78 of 3118 portraits matching these criteria:
- subject matching 'Jewellery - Crowns and tiaras'
- 'Image on website'
- Extended Catalogue Entry
replica by Sir Francis Leggatt Chantrey
marble bust, 1841, based on a work of 1839
28 in. x 19 1/4 in. (710 mm x 490 mm) overall
Purchased with help from George Harland Peck, 1913
Sitterback to top
- Queen Victoria (1819-1901), Reigned 1837-1901. Sitter associated with 546 portraits, Artist associated with 5 portraits.
Artistback to top
- Sir Francis Leggatt Chantrey (1781-1841), Sculptor. Artist associated with 267 portraits, Sitter in 11 portraits.
This portraitback to top
This replica of Chantrey's bust of 1839 was presented by the Queen to Sir Robert Peel in 1846.
Linked publicationsback to top
- Smartify image discovery app
- Bayly, Christopher, The Raj: India and the British 1600-1947, 1990 (accompanying the exhibition at the National Portrait Gallery from 19 October 1990 - 17 March 1991), p. 332
- Cannadine, Sir David (Introduction); Cooper, Tarnya; Stewart, Louise; MacGibbon, Rab; Cox, Paul; Peltz, Lucy; Moorhouse, Paul; Broadley, Rosie; Jascot-Gill, Sabina, Tudors to Windsors: British Royal Portraits, 2018 (accompanying the exhibition at the National Portrait Gallery from The Museum of Fine Arts, Houston, Texas, USA, 7 October 2018 -3 February 2019. Bendigo Art Gallery, Australia, 16 March - 14 July 2019.), p. 189 Read entry
Sir Francis Chantrey had made portraits of three successive British monarchs (George III, George IV, William IV) during their lifetimes before commencing this bust of Victoria. Perhaps in recognition of this distinction, the new queen initiated this commission from the sculptor shortly after her coronation. Chantrey is said to have been daunted by the prospect, worried that he would not be able to imbue his youthful sitter with sufficient gravitas. Victoria sat for him seven times and was encouraged to converse or to attend to her correspondence for a more dynamic aspect. Studies included two drawings produced with the aid of a camera lucida, also in the National Portrait Gallery's collection. When the clay model for the bust was complete, Victoria gave her approval, noting in her diary that it was 'perfect'. The marble bust, based on the original clay, was then worked up by Chantrey and studio assistants, including a marble carver named James Heffernan. A plaster cast made from the original clay model allowed the sculptor's studio to produce replicas, such as this bust, which was made two years later, and ordered by the queen as a gift for the prime minister Sir Robert Peel.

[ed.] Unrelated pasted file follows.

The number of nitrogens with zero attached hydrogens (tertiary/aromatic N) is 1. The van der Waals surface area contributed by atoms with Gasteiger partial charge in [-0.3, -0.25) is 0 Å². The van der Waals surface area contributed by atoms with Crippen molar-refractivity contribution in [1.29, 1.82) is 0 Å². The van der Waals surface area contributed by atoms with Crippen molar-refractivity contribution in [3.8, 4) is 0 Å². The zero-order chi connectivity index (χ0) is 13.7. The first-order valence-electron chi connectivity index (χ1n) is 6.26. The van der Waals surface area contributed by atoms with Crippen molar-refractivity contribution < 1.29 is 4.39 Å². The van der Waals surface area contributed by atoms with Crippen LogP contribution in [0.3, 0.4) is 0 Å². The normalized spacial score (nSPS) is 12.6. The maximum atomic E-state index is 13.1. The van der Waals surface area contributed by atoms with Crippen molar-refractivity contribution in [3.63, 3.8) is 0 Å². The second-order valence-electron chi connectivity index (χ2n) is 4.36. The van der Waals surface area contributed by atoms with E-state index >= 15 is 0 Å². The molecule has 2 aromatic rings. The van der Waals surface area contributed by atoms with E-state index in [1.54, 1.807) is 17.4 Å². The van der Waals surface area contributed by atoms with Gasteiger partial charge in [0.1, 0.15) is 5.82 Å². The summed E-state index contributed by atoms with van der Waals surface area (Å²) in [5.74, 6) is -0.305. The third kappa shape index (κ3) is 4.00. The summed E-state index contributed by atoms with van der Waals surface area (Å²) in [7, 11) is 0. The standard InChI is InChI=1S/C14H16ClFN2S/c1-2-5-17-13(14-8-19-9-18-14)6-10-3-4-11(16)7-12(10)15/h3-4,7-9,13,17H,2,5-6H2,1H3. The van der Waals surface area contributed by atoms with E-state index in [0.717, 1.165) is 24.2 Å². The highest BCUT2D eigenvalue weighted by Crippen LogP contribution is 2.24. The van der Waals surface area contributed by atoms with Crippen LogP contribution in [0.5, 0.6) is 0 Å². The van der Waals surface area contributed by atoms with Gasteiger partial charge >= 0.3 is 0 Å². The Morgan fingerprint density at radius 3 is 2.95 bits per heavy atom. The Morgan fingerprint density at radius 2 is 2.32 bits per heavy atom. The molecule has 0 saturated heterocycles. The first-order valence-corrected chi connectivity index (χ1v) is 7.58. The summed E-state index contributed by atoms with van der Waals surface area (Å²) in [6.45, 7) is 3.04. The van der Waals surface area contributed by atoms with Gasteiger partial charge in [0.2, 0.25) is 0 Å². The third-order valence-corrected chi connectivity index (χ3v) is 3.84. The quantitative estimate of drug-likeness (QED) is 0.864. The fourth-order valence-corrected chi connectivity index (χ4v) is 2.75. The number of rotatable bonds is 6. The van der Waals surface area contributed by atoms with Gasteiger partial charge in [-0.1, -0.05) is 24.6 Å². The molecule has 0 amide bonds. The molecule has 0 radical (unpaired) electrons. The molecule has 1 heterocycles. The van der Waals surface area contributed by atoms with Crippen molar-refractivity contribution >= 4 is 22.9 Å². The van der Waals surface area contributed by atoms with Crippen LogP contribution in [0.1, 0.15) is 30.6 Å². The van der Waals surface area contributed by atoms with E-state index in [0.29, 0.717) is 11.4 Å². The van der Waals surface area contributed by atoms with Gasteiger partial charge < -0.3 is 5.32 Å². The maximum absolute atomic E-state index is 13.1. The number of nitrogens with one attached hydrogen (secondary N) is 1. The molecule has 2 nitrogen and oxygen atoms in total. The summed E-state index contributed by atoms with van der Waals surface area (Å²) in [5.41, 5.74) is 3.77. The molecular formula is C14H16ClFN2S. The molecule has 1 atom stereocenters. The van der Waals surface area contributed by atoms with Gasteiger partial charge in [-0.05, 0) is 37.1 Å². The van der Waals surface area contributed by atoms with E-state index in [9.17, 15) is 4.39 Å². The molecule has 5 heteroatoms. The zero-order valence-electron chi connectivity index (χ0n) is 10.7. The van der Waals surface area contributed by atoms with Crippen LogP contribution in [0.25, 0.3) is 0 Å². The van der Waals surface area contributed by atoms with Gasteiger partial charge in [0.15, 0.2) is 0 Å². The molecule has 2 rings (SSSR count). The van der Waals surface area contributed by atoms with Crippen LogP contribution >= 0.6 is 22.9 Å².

- Ormond, Richard, Early Victorian Portraits, 1973, p. 478
- Saywell, David; Simon, Jacob, Complete Illustrated Catalogue, 2004, p. 634
Subjects & Themesback to top
Events of 1839back to top
Current affairsThe Bedchamber crisis strains relations between the government and the monarchy, after Queen Victoria refuses to dismiss her Whig-appointed ladies of the bedchamber at the request of the new, Conservative Prime Minister Sir Robert Peel. Peel resigns and Melbourne returns as Prime Minister.
The Grand National is first held at the Aintree race course, won by the horse Lottery, and the first Henley Royal Regatta, the rowing event, is held on the Thames.
Art and scienceThe French and British scientists Louis Daguerre and William Henry Fox Talbot separately publicise their experiments with the new form of photography.
The prolific journalist Harriet Martineau publishes her three decker novel Deerbrook, the story of middle class country life.
InternationalThe first Opium War with China is sparked after the British government refuses to try six British soldiers accused of killing a Chinese man protecting a temple from looters. Relations were strained as Britain had promoted the drug opium in China to boost trade. Winning the war, Britain secured vital trading rights.
African captives aboard the Spanish ship La Amistad revolt, resulting in a highly publicised court case.
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